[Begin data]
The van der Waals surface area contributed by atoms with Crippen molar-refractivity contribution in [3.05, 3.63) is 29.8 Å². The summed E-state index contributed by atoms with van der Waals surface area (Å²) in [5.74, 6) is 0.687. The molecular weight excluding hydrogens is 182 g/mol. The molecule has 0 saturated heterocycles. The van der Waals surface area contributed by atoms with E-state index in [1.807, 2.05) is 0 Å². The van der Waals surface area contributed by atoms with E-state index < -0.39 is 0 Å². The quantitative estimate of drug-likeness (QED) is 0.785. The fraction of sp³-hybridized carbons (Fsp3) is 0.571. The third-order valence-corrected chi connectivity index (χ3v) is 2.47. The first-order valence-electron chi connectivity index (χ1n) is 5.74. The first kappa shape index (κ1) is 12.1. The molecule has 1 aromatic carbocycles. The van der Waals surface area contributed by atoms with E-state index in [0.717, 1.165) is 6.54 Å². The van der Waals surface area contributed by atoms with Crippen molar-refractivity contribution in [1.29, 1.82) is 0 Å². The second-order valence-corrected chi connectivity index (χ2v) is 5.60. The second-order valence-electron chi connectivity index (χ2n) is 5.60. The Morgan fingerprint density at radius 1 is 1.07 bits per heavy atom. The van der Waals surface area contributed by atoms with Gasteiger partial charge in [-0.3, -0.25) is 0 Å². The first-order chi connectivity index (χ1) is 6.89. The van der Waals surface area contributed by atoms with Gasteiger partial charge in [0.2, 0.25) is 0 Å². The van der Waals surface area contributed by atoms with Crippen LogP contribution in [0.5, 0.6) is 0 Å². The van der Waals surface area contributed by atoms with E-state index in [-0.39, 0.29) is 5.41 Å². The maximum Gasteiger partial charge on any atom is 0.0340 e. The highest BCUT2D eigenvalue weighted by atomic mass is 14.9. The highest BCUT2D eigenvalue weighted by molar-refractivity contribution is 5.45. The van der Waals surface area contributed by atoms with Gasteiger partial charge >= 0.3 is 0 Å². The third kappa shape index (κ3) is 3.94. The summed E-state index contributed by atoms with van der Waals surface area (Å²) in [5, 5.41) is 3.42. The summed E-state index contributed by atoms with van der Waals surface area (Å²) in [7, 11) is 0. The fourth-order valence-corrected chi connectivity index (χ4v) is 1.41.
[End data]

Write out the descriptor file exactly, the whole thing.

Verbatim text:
The van der Waals surface area contributed by atoms with Crippen molar-refractivity contribution in [3.05, 3.63) is 29.8 Å². The summed E-state index contributed by atoms with van der Waals surface area (Å²) in [5.74, 6) is 0.687. The molecular weight excluding hydrogens is 182 g/mol. The molecule has 0 saturated heterocycles. The van der Waals surface area contributed by atoms with E-state index in [1.807, 2.05) is 0 Å². The van der Waals surface area contributed by atoms with E-state index < -0.39 is 0 Å². The quantitative estimate of drug-likeness (QED) is 0.785. The fraction of sp³-hybridized carbons (Fsp3) is 0.571. The third-order valence-corrected chi connectivity index (χ3v) is 2.47. The first-order valence-electron chi connectivity index (χ1n) is 5.74. The first kappa shape index (κ1) is 12.1. The molecule has 1 aromatic carbocycles. The van der Waals surface area contributed by atoms with E-state index in [0.717, 1.165) is 6.54 Å². The van der Waals surface area contributed by atoms with Crippen molar-refractivity contribution in [1.29, 1.82) is 0 Å². The second-order valence-corrected chi connectivity index (χ2v) is 5.60. The second-order valence-electron chi connectivity index (χ2n) is 5.60. The Morgan fingerprint density at radius 1 is 1.07 bits per heavy atom. The van der Waals surface area contributed by atoms with Gasteiger partial charge in [-0.3, -0.25) is 0 Å². The first-order chi connectivity index (χ1) is 6.89. The van der Waals surface area contributed by atoms with Gasteiger partial charge in [0.2, 0.25) is 0 Å². The van der Waals surface area contributed by atoms with Crippen LogP contribution in [0.5, 0.6) is 0 Å². The van der Waals surface area contributed by atoms with E-state index in [-0.39, 0.29) is 5.41 Å². The maximum Gasteiger partial charge on any atom is 0.0340 e. The highest BCUT2D eigenvalue weighted by atomic mass is 14.9. The highest BCUT2D eigenvalue weighted by molar-refractivity contribution is 5.45. The van der Waals surface area contributed by atoms with Gasteiger partial charge >= 0.3 is 0 Å². The third kappa shape index (κ3) is 3.94. The summed E-state index contributed by atoms with van der Waals surface area (Å²) in [5, 5.41) is 3.42. The summed E-state index contributed by atoms with van der Waals surface area (Å²) in [7, 11) is 0. The fourth-order valence-corrected chi connectivity index (χ4v) is 1.41.